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Hirszfeld, Ludwik (1884-1954) | Los Angeles Museum of the Holocaust

Name: Hirszfeld, Ludwik (1884-1954)


Historical Note:

Ludwik Hirszfeld was born in Warsaw on August 5, 1884, and died in Wroclaw on March 7, 1954. Hirszfeld is considered one of the co-discoverers of the inheritance of ABO blood type. He was born to a Jewish family and later converted to Catholicism. He studied medicine in Germany.

After Poland regained independence, he returned to the country. He  lived in Poland until the German invasion. On February 20, 1941, Hirszfeld was forced to move into the Warsaw ghetto with his wife and daughter. There he organized anti-epidemic measures and vaccination campaigns against typhus and typhoid and taught secret medical courses. In 1943, he and his family fled the ghetto and were able to survive underground by using false names and continually changing their hiding places. His daughter died of tuberculosis in the same year.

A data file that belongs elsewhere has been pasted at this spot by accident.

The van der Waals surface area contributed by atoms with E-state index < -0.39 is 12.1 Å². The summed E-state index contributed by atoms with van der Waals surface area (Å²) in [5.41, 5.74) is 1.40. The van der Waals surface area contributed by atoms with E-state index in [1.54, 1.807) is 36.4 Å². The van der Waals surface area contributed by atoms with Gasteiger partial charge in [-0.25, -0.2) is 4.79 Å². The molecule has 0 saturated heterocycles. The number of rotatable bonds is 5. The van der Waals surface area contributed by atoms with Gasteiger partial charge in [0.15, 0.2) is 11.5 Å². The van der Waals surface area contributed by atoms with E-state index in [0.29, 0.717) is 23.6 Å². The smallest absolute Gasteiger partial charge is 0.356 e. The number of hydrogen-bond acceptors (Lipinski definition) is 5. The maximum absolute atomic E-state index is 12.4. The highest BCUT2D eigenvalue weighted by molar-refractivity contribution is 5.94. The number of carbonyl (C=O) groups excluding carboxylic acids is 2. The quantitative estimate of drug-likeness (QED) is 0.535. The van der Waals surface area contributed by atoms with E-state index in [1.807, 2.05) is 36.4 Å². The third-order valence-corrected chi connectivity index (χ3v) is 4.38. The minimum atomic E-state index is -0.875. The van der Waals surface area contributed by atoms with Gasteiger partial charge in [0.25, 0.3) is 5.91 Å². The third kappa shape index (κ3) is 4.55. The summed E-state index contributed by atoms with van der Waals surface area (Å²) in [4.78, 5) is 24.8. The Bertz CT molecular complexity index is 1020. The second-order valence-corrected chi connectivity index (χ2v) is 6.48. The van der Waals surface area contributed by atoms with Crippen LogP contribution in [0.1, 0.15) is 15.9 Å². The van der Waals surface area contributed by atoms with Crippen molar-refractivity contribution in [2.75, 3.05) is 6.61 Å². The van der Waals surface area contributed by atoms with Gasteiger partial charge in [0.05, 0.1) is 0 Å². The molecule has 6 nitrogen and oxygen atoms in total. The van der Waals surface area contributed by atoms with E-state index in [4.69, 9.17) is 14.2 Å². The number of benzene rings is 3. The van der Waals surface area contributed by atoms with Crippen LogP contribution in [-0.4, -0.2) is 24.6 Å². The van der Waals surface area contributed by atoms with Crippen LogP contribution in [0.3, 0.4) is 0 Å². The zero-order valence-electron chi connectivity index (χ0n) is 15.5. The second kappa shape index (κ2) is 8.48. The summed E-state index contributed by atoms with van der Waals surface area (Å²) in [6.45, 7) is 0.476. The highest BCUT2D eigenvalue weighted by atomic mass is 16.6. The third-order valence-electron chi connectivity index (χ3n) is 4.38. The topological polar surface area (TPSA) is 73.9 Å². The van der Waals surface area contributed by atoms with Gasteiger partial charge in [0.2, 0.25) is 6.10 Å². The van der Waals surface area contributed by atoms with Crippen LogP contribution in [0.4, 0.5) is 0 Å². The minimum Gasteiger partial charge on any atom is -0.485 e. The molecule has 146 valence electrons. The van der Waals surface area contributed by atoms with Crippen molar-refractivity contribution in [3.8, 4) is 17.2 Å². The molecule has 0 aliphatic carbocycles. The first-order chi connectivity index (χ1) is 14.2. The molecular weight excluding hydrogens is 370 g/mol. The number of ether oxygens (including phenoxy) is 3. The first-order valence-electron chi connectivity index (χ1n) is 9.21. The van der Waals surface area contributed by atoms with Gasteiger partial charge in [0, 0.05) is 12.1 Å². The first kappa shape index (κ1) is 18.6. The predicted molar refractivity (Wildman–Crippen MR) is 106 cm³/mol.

When a part of Poland was liberated in 1944, Hirszfeld immediately collaborated in the establishment of the University of Lublin and became vice president of the university. In 1945, he became Director of the Institute for Medical Microbiology in Wroclaw and dean of the medical faculty. The Institute, now affiliated with the Polish Academy of Sciences, was later named after him.






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